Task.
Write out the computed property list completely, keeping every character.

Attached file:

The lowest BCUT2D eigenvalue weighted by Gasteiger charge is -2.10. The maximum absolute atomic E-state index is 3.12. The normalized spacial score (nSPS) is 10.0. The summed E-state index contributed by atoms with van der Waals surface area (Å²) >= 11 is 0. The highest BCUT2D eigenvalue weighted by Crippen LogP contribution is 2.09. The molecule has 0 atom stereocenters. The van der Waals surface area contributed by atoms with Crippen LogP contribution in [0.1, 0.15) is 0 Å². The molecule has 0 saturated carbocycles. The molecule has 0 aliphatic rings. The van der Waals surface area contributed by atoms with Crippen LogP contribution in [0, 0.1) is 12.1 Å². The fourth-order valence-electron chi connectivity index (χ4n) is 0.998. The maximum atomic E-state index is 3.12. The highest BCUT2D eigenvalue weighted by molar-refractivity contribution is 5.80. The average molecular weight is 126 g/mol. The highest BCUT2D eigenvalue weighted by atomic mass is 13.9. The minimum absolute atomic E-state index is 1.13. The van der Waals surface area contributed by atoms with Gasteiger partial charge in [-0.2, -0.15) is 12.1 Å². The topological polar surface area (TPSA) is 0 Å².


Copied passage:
The lowest BCUT2D eigenvalue weighted by Gasteiger charge is -2.10. The maximum absolute atomic E-state index is 3.12. The normalized spacial score (nSPS) is 10.0. The summed E-state index contributed by atoms with van der Waals surface area (Å²) >= 11 is 0. The highest BCUT2D eigenvalue weighted by Crippen LogP contribution is 2.09. The molecule has 0 atom stereocenters. The van der Waals surface area contributed by atoms with Crippen LogP contribution in [0.1, 0.15) is 0 Å². The molecule has 0 saturated carbocycles. The molecule has 0 aliphatic rings. The van der Waals surface area contributed by atoms with Crippen LogP contribution in [0, 0.1) is 12.1 Å². The fourth-order valence-electron chi connectivity index (χ4n) is 0.998. The maximum atomic E-state index is 3.12. The highest BCUT2D eigenvalue weighted by molar-refractivity contribution is 5.80. The average molecular weight is 126 g/mol. The highest BCUT2D eigenvalue weighted by atomic mass is 13.9. The minimum absolute atomic E-state index is 1.13. The van der Waals surface area contributed by atoms with Gasteiger partial charge in [-0.2, -0.15) is 12.1 Å². The topological polar surface area (TPSA) is 0 Å².